Barnette gives update on CCBOE projects

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(Tiffany McKoy/The Cullman Tribune)

CULLMAN, Ala. – The Cullman County Schools system spans a vast geographical area with multiple campuses, each with unique needs and characteristics, and the Cullman County School Board (CCBOE) is challenged with maintaining and enhancing facilities to provide students with optimal learning environments. Here, Superintendent Dr. Shane Barnette gives an update on the progress in recent years, emphasizing the district’s unwavering commitment to every school community, regardless of size or location.

According to Barnette every school received new exterior and interior lighting. It is projected that the new lighting will save the district about $200,000 per year.  

Barnette highlighted two significant projects at Hanceville Elementary School and Good Hope Middle School. Good Hope Middle School recently underwent a substantial renovation that included the construction of a new gymnasium and library, while Hanceville Elementary School received new classrooms plus a new lunchroom. This transformation not only elevates the schools’ aesthetic appeal, but also significantly improves safety and functionality. Barnette noted, “We’re not just improving the look of the schools; we’re making it a safer and more functional place for our students and staff.”

Hanceville Ag building (Ty Watwood)

At Vinemont High School, the district addressed overcrowding issues by repurposing an existing library space into a state-of-the-art science lab and special education classrooms. Roof replacements are on the horizon for Vinemont High School and West Point Elementary School, affirming the district’s commitment to providing safe and energy-efficient learning spaces. West Point Middle School will be getting air conditioning in the gym as well.

Holly Pond High School is set to welcome a new welding center, expected to be completed by the end of October. The school also initiated renovations to its field house and an important project to enclose classrooms that open to the outside, addressing flooding concerns and bolstering student safety.

Recently, Holly Pond Elementary School completed a significant HVAC upgrade, reflecting the district’s dedication to providing students with modern facilities and resources. Barnette emphasized, “Our students deserve to learn in environments that support their growth and success.”

The district has also embarked on crucial upgrades in high schools, including the replacement of outdated window units with modern, energy-efficient HVAC systems. Barnette highlighted the significance of this move, saying, “Replacing these window units not only enhances the school’s appearance, but also ensures a more comfortable and conducive learning environment.”

Fairview schools have actively pursued renovations and maintenance projects. Roof replacements at Fairview High School have been completed, with plans for additional roof work in the future. A major remodel of Fairview High School’s family and consumer sciences and agricultural facilities is also in the works.

Parkside and Harmony schools have also undergone important infrastructure upgrades, with HVAC system replacements and plans for air conditioning installations in their gymnasiums.

Good Hope Primary School, Cold Springs High School and the Cullman Area Technology Academy are set to benefit from various projects. Good Hope Primary School will see the addition of a new playground, and the gym will be getting air conditioning.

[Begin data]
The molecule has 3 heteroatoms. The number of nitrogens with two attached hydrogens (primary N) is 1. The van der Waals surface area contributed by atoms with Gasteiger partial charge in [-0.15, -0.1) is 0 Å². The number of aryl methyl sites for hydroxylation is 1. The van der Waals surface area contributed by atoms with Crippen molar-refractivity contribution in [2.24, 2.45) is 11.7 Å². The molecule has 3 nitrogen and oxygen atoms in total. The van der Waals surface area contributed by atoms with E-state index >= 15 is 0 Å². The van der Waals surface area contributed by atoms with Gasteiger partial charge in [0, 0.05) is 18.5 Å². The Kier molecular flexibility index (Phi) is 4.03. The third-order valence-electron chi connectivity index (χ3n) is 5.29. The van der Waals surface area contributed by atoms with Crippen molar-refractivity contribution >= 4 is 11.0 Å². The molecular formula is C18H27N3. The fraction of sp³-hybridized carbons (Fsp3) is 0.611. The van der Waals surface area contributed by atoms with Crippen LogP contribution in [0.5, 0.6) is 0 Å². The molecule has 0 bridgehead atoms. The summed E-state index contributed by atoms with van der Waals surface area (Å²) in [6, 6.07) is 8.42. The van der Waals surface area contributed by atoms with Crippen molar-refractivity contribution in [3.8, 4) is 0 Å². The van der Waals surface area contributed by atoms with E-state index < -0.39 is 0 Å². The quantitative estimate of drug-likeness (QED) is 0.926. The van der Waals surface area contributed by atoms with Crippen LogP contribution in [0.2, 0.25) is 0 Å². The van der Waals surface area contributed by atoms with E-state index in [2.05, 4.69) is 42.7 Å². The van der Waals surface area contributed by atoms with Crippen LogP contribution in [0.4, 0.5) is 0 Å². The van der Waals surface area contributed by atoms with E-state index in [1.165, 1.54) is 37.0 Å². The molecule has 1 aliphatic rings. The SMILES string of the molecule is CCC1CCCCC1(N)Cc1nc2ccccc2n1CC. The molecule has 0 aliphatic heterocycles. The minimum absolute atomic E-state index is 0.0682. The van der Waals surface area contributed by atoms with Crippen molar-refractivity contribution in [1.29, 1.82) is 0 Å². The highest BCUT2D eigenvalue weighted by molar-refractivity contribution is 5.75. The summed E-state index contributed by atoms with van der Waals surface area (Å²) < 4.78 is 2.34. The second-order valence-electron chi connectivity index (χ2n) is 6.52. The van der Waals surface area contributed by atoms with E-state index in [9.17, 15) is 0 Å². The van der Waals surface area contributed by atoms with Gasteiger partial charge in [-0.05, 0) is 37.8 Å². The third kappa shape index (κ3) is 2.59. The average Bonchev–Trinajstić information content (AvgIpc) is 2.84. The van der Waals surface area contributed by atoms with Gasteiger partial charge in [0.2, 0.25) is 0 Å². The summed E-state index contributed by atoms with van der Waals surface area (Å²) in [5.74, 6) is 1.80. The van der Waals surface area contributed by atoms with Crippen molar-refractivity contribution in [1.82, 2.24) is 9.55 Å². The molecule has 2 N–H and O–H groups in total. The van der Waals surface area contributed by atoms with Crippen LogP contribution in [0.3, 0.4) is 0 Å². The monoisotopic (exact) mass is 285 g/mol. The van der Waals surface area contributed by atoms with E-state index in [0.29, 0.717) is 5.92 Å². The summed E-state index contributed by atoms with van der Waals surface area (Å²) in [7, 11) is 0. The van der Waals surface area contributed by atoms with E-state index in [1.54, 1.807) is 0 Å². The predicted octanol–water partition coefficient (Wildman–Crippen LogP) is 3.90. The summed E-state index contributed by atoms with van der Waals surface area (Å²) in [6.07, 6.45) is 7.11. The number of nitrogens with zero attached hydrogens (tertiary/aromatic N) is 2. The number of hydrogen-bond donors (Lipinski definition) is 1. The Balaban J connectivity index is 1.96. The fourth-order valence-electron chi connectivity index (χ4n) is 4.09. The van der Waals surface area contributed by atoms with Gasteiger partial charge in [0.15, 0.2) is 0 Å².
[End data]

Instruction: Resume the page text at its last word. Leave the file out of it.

At Cold Springs High School the new gymnasium is expected to be completed by the end of October. Additionally, several classrooms with aging windows are receiving renovations, with insulated windows and upgraded HVAC systems, improving both energy efficiency and classroom safety.

Cold Springs gymnasium (Ty Watwood)

The Cullman Area Technology Academy is undergoing some changes, featuring a glass entryway and LED lighting. Plans include the installation of interactive kiosks to educate students and the community about local business and job opportunities. A new digital panel sign will also be erected, displaying videos showcasing the various shop programs at the center.

The Child Development Center (CDC) has also seen expansion. A classroom has been remodeled to simulate real-life experiences for older CDC students, focusing on self-sufficiency skills such as cooking and laundry. Barnette highlighted, “Our CDC students are gaining valuable life experiences that will serve them well in the future.”

Barnette underlined that the district’s ability to execute these projects two years ahead of schedule stems from smart financial planning and decision-making. He acknowledged the challenges of managing a district with multiple schools spread across the region, each with its unique needs and community dynamics. Despite these challenges, the district continues to prioritize maintaining and improving facilities to provide students with the best possible learning environments.

“I need to brag on our maintenance staff. Our maintenance guys, which is a small staff, are repairing and fixing things on a daily basis. They’re maintaining our schools unbelievably well,” Barnette stated.

“I’ll also brag on our board. Our board is so supportive in getting these capital projects completed. I feel good that we’ve done more over the last five years than we have in the previous years. Coming up, we have more planned over the next three to four years than we’ve done probably in the history of Cullman County Schools. It’s a great time to be a part of Cullman County Schools, there’s no doubt,” Barnette said.

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